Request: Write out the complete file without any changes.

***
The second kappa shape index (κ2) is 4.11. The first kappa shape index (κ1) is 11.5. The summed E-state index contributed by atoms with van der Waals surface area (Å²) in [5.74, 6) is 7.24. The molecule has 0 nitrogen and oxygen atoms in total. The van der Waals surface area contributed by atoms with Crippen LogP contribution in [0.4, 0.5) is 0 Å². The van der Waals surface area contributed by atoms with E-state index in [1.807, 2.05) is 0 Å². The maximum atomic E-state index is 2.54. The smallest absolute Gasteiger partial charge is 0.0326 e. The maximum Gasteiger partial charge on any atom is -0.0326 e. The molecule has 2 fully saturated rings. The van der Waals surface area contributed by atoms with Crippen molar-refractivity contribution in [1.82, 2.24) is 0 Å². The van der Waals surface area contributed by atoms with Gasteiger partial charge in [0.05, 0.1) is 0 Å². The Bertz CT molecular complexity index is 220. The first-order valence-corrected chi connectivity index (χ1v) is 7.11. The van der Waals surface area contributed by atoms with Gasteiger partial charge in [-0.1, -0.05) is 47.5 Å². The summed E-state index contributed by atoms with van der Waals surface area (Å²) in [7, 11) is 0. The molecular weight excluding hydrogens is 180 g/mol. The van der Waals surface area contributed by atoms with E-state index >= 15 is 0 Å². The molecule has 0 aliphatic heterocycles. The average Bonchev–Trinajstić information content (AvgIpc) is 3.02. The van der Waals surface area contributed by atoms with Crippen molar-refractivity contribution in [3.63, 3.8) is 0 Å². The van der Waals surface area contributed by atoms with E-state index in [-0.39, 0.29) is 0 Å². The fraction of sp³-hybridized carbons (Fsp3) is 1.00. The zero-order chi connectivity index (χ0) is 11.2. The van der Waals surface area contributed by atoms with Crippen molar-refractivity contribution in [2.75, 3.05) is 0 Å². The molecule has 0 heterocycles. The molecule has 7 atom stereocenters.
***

The second kappa shape index (κ2) is 4.11. The first kappa shape index (κ1) is 11.5. The summed E-state index contributed by atoms with van der Waals surface area (Å²) in [5.74, 6) is 7.24. The molecule has 0 nitrogen and oxygen atoms in total. The van der Waals surface area contributed by atoms with Crippen LogP contribution in [0.4, 0.5) is 0 Å². The van der Waals surface area contributed by atoms with E-state index in [1.807, 2.05) is 0 Å². The maximum atomic E-state index is 2.54. The smallest absolute Gasteiger partial charge is 0.0326 e. The maximum Gasteiger partial charge on any atom is -0.0326 e. The molecule has 2 fully saturated rings. The van der Waals surface area contributed by atoms with Crippen molar-refractivity contribution in [1.82, 2.24) is 0 Å². The van der Waals surface area contributed by atoms with Gasteiger partial charge in [0.05, 0.1) is 0 Å². The Bertz CT molecular complexity index is 220. The first-order valence-corrected chi connectivity index (χ1v) is 7.11. The van der Waals surface area contributed by atoms with Gasteiger partial charge in [-0.1, -0.05) is 47.5 Å². The summed E-state index contributed by atoms with van der Waals surface area (Å²) in [7, 11) is 0. The molecular weight excluding hydrogens is 180 g/mol. The van der Waals surface area contributed by atoms with E-state index >= 15 is 0 Å². The molecule has 0 aliphatic heterocycles. The average Bonchev–Trinajstić information content (AvgIpc) is 3.02. The van der Waals surface area contributed by atoms with Crippen molar-refractivity contribution in [3.63, 3.8) is 0 Å². The van der Waals surface area contributed by atoms with E-state index in [-0.39, 0.29) is 0 Å². The fraction of sp³-hybridized carbons (Fsp3) is 1.00. The zero-order chi connectivity index (χ0) is 11.2. The van der Waals surface area contributed by atoms with Crippen molar-refractivity contribution in [2.75, 3.05) is 0 Å². The molecule has 0 heterocycles. The molecule has 7 atom stereocenters.